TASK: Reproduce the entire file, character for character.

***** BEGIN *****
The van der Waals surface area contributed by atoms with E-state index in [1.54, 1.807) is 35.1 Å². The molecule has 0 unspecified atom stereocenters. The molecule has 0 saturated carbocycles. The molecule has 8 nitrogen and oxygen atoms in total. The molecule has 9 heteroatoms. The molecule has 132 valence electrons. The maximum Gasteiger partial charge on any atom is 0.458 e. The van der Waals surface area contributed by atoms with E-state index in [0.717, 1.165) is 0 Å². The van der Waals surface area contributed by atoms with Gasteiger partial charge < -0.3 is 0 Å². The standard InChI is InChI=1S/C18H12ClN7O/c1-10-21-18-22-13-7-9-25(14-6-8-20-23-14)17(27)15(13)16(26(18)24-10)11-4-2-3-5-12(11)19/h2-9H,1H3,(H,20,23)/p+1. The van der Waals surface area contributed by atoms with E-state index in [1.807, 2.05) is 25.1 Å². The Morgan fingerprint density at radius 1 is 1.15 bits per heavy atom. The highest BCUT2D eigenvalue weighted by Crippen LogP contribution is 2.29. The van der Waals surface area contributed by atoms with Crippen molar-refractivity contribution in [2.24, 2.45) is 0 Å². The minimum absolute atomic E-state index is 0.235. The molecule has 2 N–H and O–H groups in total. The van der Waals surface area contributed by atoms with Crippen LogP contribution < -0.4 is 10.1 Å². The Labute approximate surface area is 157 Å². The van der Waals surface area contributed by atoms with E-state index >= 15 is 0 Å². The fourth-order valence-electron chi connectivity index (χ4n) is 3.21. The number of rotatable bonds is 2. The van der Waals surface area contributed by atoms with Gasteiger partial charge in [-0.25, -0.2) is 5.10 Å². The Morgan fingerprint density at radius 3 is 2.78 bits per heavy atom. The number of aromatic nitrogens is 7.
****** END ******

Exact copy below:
The van der Waals surface area contributed by atoms with E-state index in [1.54, 1.807) is 35.1 Å². The molecule has 0 unspecified atom stereocenters. The molecule has 0 saturated carbocycles. The molecule has 8 nitrogen and oxygen atoms in total. The molecule has 9 heteroatoms. The molecule has 132 valence electrons. The maximum Gasteiger partial charge on any atom is 0.458 e. The van der Waals surface area contributed by atoms with E-state index in [0.717, 1.165) is 0 Å². The van der Waals surface area contributed by atoms with Gasteiger partial charge < -0.3 is 0 Å². The standard InChI is InChI=1S/C18H12ClN7O/c1-10-21-18-22-13-7-9-25(14-6-8-20-23-14)17(27)15(13)16(26(18)24-10)11-4-2-3-5-12(11)19/h2-9H,1H3,(H,20,23)/p+1. The van der Waals surface area contributed by atoms with E-state index in [1.807, 2.05) is 25.1 Å². The Morgan fingerprint density at radius 1 is 1.15 bits per heavy atom. The highest BCUT2D eigenvalue weighted by Crippen LogP contribution is 2.29. The van der Waals surface area contributed by atoms with Crippen molar-refractivity contribution in [2.24, 2.45) is 0 Å². The minimum absolute atomic E-state index is 0.235. The molecule has 2 N–H and O–H groups in total. The van der Waals surface area contributed by atoms with Crippen LogP contribution < -0.4 is 10.1 Å². The Labute approximate surface area is 157 Å². The van der Waals surface area contributed by atoms with E-state index >= 15 is 0 Å². The fourth-order valence-electron chi connectivity index (χ4n) is 3.21. The number of rotatable bonds is 2. The van der Waals surface area contributed by atoms with Gasteiger partial charge in [-0.25, -0.2) is 5.10 Å². The Morgan fingerprint density at radius 3 is 2.78 bits per heavy atom. The number of aromatic nitrogens is 7.